Some chemical targets have telltale spectral feature that require very high resolution spectroscopy to identify, and with spectral peaks located octaves apart in wavelength. Typically these spectra can be measured with a Fourier transform infrared spectrometer (FTIR). However, this scanning device takes minutes to gather the data. Slit spectrometer can be used for this purpose but their throughput is low, they can be very large, and their spectral coverage is limited to a single octave.
Spatial Heterodyne Spectrometers (SHS) are typically spectrometers capable of observing spectra of light radiated from or reflected by a target in a narrow band of wavelengths.
Spatial heterodyne spectrometers have also been known as Heterodyned Holographic Spectrometers, as for example in “An Astronomical Seismometer”, Frandsen et. al, Astron. Astrophys. 279 310-321, 1993. In this article, Frandsen et. al describe a single-band SHS operating at a single diffraction grating order but having a post-dispersion grating for isolating spectral lines near the center wavelength of the spectrometer.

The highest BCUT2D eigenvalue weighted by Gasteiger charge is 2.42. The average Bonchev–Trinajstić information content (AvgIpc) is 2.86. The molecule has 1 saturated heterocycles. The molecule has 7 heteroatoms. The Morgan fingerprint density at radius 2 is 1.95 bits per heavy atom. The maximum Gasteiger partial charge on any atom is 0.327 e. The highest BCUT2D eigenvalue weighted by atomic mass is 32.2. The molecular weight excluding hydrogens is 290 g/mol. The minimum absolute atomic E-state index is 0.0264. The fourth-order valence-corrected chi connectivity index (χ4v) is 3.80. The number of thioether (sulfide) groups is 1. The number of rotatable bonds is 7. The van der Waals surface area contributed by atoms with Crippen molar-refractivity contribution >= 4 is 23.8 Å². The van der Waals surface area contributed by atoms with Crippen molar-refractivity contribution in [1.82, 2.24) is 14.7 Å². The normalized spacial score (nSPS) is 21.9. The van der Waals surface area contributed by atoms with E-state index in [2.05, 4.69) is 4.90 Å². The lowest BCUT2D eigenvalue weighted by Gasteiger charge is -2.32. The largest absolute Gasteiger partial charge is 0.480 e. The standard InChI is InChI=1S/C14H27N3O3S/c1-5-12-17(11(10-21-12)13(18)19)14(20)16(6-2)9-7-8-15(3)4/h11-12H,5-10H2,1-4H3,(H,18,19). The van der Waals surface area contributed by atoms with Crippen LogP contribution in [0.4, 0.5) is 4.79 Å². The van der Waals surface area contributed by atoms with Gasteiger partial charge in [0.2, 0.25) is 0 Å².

A multiband spatial heterodyne spectrometer for determining spectra of incident light in first and second wavelength bands has a beam splitter configured to split incident light and to direct the incident light upon a first and a second diffraction grating. The gratings are configured for Littrow reflection of incident light of the first wavelength band at a first order and Littrow reflection of incident light of the second wavelength band at a different order. Light reflected by the first and the second diffraction grating forms interference patterns that are imaged by an electronic camera. A dispersive device such as a prism or diffraction grating separates the imaged interference patterns onto separate rows of pixel sensors corresponding to the first and second wavelength bands. A processing device receives information from the detector and computes spectra therefrom. This technique can be made to apply to more than two different orders.